Few cocktails have become as maligned as the Cosmopolitan. In the 1990s and early 2000s, the Cosmo was queen. Though its origins are likely rooted in the gay bar scenes of either Miami or Provincetown, this dolled up riff on the Cape Codder began to turn heads when a bartender began serving it up at New York’s legendary — and at the time incredibly hip — Odeon restaurant. The Cosmo’s later association with the HBO TV series Sex and the City propelled it into the mainstream and made it the bane of bartenders who found the cocktail to be simplistic and poorly crafted — in other words, basic.
A combination of vodka, Cointreau, lime juice, and cranberry juice, the fundamental composition of the Cosmo is sound; it’s essentially a variation on a sour (base spirit, citrus, sweetener). However, vodka is not a flavorful spirit, and cranberry juice is both sweet and tart. That combination only succeeds in masking the vodka rather than incorporating it into the cocktail. As cocktail guru David Wondrich put it, “If a cocktail is alchemy, this is just mixing.”
Depending on its perpetration, the Cosmo can range from sweet verging on cloying to bland and dull. Too often bartenders will take shortcuts using an inexpensive triple sec in place of the Cointreau and artificial lime juice instead of the real stuff. Add in some pre-mix Cranberry juice from a soda gun, and you’ve got a cocktail unworthy of being served at a college dive bar.
Fortunately, the current cocktail renaissance has produced a new generation of drinkers with more sophisticated palates and an appreciation for more complex flavors. The Cosmo has begun to fade into obscurity, but there are still those who order it out of familiarity. Of course, if you like your Cosmos, go right ahead and order another round. But if you are looking to break the habit and try something similar but entirely different, I’d like to suggest the Sidecar.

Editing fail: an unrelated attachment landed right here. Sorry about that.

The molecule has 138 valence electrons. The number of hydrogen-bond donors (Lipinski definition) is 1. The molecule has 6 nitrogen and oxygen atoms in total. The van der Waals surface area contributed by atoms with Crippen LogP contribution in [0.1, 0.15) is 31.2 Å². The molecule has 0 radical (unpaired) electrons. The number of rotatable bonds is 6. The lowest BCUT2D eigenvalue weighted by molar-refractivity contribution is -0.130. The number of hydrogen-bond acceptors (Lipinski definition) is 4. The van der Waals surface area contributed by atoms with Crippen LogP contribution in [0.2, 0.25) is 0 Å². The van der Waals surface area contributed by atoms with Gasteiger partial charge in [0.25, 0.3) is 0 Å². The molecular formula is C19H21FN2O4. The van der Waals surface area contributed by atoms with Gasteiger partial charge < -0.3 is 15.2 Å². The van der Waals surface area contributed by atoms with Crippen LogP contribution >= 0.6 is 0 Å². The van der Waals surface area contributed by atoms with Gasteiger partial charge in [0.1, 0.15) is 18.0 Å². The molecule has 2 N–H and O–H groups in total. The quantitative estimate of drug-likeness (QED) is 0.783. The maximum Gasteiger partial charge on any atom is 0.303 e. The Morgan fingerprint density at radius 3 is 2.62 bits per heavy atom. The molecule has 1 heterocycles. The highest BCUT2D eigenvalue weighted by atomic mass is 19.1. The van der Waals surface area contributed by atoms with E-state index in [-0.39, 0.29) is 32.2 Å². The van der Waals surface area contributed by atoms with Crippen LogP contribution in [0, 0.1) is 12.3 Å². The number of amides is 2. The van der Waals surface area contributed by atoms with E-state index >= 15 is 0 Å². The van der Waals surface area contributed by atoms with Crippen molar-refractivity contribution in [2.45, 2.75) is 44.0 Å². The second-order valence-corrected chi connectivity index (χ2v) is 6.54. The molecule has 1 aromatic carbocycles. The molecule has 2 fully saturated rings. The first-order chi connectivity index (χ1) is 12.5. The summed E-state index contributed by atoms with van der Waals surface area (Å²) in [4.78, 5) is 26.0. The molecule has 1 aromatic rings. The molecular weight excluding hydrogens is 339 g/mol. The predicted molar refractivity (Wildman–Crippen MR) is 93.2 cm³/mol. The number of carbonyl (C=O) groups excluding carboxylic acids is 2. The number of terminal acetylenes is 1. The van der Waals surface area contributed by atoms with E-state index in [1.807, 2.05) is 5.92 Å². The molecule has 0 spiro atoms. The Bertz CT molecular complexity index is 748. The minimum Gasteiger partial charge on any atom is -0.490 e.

The Sidecar is a sweet and tart Prohibition-era classic born in Paris, or possibly London, or maybe New Orleans — like the Cosmo, the history of the Sidecar is disputed. The name might be derived from the motorcycle attachment. It could also be reference to the custom of pouring the excess of a cocktail into a smaller glass to accompany the main glass. Even the recipe is contested (more on that below). The important thing is that it has endured for generations because it is a well-balanced, easy-to-drink cocktail with a sophisticated flavor profile.
On paper, the Sidecar might look intimidating to Cosmo drinkers. Cognac is a big step up from vodka, but if the cocktail is made well, you won’t even notice. What you will notice is a big upgrade in flavor. The cognac adds a layer of depth you don’t get with vodka. It blends perfectly with the orange and subtle sweetness of the Cointreau. The acid of the lemon cuts through it all to create balance. An optional rim of sugar on the glass adds another blast of sweetness for those who need it.
The Sidecar recipe
There are several schools of thought here. The French school states equal parts (1:1:1) cognac, Cointreau, and lemon juice. The English school recommends a ratio of 2:1:1. Another method states 8:2:1. A final one suggests a 3:2:2 ratio. I prefer the slightly spirit forward ratio of 2:1:1, but I recommend starting with 1:1:1, and tweaking the ratios to taste.
1 oz. cognac
1 oz. Cointreau
1 oz. lemon juice
Directions: Pour all the ingredients into a shaker with ice, and shake for 20 seconds. Double strain into a chilled, sugar-rimmed (optional) coupe or cocktail glass. Garnish with an orange peel.
Jim Sabataso is a writer, cocktail enthusiast, and bar director for The Palms Restaurant in Rutland, Vermont. Follow him on Twitter and Instagram @JimSabataso.